• Set aside time throughout the week to listen to your employees struggles and brainstorm together ways to tackle problems with solutions.
  • Find time once a week to conduct a workshop to educate them on trends, topics and introduce new ideas in their field.
  • Build out a learning and development program to engage employees on a regular basis. One that is self-paced and allows your employees to see their progress.

There are even workplace packages software like Udemy and Gallup that can assist in personal development and growth.

Employees definitely want opportunities to grow and become experts in their craft.  But there’s a balance to hand-holding and a point where you need to let go and let your employees fly on their own.


Work should NEVER be a place of confinement where employees feel restricted in their activities.  This stifles creativity and innovative thinking and prevents projects from getting done on time, and ultimately creates animosity with subpar performance. The last thing you want is to be the enemy to those working under your supervision.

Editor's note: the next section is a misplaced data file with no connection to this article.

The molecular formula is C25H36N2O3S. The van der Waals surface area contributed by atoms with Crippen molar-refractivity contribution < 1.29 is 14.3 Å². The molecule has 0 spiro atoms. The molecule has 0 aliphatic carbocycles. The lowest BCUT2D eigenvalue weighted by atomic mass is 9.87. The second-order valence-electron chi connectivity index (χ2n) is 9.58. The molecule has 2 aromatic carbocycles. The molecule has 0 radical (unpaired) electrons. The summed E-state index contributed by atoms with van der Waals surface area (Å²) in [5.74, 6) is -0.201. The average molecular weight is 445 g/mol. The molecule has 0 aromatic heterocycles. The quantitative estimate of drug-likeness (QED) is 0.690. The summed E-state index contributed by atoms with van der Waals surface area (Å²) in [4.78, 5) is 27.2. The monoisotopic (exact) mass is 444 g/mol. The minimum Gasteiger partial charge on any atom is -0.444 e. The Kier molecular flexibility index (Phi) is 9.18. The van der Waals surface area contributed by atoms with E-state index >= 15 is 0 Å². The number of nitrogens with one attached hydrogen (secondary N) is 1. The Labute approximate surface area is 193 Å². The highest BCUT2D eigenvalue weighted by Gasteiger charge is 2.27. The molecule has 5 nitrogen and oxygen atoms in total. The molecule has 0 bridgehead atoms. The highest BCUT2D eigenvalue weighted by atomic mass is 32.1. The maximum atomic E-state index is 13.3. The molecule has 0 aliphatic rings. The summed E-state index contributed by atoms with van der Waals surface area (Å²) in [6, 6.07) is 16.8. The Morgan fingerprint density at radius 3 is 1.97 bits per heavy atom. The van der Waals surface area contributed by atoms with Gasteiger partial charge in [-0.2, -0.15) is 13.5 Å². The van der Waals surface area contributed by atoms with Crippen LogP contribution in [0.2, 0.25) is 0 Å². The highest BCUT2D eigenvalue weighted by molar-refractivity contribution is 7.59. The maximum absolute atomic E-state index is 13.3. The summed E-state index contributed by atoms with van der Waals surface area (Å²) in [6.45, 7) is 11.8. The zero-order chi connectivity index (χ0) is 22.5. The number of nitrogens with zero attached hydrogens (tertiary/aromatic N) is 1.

Distributed workers need you to trust in their ability to get the job done right and on time. You can avoid frequent update requests and appreciate their personal style by not holding them to your own standards.

Four strategies you can use to avoid micro-managing are:

  • Get over yourself. You may be a very talented artist, programmer or sales speaker. But when you become a leader you have to let go of your ego and have faith in your employee’s abilities. Stop trying to do the work yourself and instead foster mentorship and encouragement with their efforts.
  • Let it go. They difference between managing and micromanaging is the keyword “micro”. You need to let go of the details and focus on the bigger picture. Remember your energy is better spent on the overall strategy and objectives of the business. Delegate tasks to your employees and allow them to articulate the finer details in their work.
  • Give the “what” not the “how”. Your expectation of work should be focused on the results.  Employees work in different ways and you must accept that a process that works for you, may not necessarily be optimal for someone else. Allow them to find their own path to success.  At the end of the day, as long as a salesperson meets his quota, it doesn’t matter how he did it.